Strategic Importance of Outsourcing in U.S. Manufacturing Company
An increase in market competitions, decision to lower production costs and shortened time to market are the driving forces that make a large number of manufacturing companies adopting the outsourcing policy. Outsourcing is the management policy of allowing the third party external providers to take up the activities of non-core activities of an organization to make firms focusing on the core businesses. In the contemporary global business environment, firms are required to produce the innovative products, and developing a new strategy to increase profitability, outsourcing has become a new business technique that firms employ to remain competitive. Thus, outsourcing helps manufacturing companies to lower costs and remain competitive in the fiercely competitive business environment. However, there is an ongoing debate that outsourcing decision can be detrimental to organization business advantage.
The objective of the essay is to explore the benefits and shortcomings of outsourcing for the manufacturing companies.
Benefits and Shortcomings of Outsourcing for Manufacturing Companies
The goal to lower the costs of production is one of the major factors that makes the U.S. manufacturing companies to adopt the policy of outsourcing. Typically, outsourcing assists the manufacturing companies in reducing costs and competing in the global competitive environment. The outsourcing makes firms focusing on core activities because the core functions give them a clear leadership position and deliver greater value to customers at lower costs. Dabhilkar et al. argue that outsourcing high volume of materials to suppliers assist firms to lower the fixed costs because the higher capacity utilization of the machinery and plant space will be reduced. (146). Moreover, the outsourcing decision assists the manufacturing companies to lower the variable costs when entrusting higher volume of materials to a third party. When firms design the same type of materials for different customers, it leads to cheaper costs of sourcing materials. For example, "engineering/design capability for outsourced parts can lead to lower variable costs." (Dabhilkar et al. 146). When a firm outsources a design of large volume of the materials to a third party company, they will be able to reduce the variable costs by enjoying the economies of scale from outsourcing. For example, a company that outsources its operations to low-wage countries will enjoy a reduction in the variable costs.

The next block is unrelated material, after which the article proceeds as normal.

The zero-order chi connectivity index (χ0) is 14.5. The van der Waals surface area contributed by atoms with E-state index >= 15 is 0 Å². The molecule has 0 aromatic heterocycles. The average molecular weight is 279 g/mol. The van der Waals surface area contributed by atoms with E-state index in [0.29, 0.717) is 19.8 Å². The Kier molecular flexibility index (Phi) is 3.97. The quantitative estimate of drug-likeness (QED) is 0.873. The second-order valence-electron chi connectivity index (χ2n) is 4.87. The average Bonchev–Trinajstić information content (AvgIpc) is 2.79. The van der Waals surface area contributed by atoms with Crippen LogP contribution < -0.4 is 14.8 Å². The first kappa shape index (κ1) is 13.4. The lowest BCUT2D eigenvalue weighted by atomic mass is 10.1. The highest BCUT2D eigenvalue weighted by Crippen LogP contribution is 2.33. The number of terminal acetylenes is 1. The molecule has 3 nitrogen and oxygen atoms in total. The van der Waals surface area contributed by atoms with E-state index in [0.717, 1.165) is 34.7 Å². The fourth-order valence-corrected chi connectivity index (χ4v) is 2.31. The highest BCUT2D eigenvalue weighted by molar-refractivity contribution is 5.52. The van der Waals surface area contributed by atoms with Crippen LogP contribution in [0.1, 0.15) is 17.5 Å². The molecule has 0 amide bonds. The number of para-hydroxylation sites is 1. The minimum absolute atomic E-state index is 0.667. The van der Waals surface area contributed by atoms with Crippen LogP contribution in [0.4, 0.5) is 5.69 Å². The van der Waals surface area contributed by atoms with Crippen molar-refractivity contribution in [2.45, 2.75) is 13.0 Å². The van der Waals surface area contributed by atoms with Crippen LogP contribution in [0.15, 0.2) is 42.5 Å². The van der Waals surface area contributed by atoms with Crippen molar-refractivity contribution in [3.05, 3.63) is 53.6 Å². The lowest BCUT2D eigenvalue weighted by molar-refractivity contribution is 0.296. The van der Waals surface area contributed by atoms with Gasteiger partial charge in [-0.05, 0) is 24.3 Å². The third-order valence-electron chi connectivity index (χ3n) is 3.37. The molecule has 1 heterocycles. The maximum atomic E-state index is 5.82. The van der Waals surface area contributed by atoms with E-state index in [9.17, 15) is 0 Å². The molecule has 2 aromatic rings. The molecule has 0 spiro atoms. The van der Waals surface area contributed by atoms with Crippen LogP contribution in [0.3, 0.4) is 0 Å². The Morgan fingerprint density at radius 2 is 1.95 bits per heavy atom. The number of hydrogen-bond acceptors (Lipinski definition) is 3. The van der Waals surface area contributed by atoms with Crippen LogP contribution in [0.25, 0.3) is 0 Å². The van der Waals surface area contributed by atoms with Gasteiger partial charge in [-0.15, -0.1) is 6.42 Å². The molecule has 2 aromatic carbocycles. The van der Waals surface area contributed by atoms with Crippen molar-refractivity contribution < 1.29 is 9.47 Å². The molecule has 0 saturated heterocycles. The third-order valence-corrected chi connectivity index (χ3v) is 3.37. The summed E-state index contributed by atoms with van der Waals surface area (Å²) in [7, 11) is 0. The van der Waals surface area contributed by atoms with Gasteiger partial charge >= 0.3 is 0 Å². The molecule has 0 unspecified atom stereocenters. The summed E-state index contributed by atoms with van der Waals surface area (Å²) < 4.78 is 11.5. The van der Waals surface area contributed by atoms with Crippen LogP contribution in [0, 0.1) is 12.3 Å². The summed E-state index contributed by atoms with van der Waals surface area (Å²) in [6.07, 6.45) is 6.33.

The outsourcing can also assist firms to gain power over suppliers. Porter argues that pressures from suppliers can make firms increase product prices and lower the quality of the final products. (1). When there are few suppliers in the industry, their bargaining of power will be high compared to the availability of a large number of suppliers forcing the power of suppliers to be relative low. However, when firms have established good relationships with the third party materials providers and have developed expertise in negotiating with suppliers, they will develop capabilities to exert power over suppliers.
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As being pointed out by Dabhilkar et al., the "purchasing capability for outsourced parts can lead to lower variable costs by using buying power to get pre-specified components for several customers at lower cost." (146).
Additionally, manufacturing companies will be able to improve the supplier's relationships because firms-supplier interaction will improve the likelihood of leveraging operating capabilities. For example, firms and suppliers will be able to share the production systems, and plan, and develop a common framework for cost reduction. The strategy will assist in improving delivery performances and product pricing. Outsourcing also assists firms to be more focus on product differentiation to assist in producing superior products. A long time strategic collaboration with the third party company helps firms "to create distinct competence in the market." ( Dabhilkar et al. 147).
Despite the benefits that firms can derive from outsourcing, the decision to outsource can be risky. Rob uses the theory of transaction economics to explain the shortcomings of firms' decision to outsource. According to the transaction costs economics, a firm and third party provider are required to draw a contract agreement to finalize the outsourcing business. During the course of negotiation, one party may possess more information about the contract than other party leading to information asymmetry. The concept of information asymmetry in economics refers a situation where one party in the contract negotiation has more information than the other party. If the third party provider has more information than the firms, the issues lead to uncertainty in demand, moral hazard, asset specificity, and opportunist behaviors. For example, when a vendor possesses more information that the buyer, they will mandate the buyer to entrust specific assets or high-value assets at their disposal. When a firm transfers a high valued asset to the vendor when signing the outsourcing contract, the whole issue becomes risky, which always happens in the outsourcing that involves technical skills.
In the contemporary manufacturing environment, increasing number of manufacturing companies are outsourcing the IT functions to the third party providers. The goal of the IT outsourcing is to use the best competent IT professionals to develop best products. However, the issue of asset specificity can occur during the outsourcing contract where the vendors instruct the firms to transfer their IT assets at their….....
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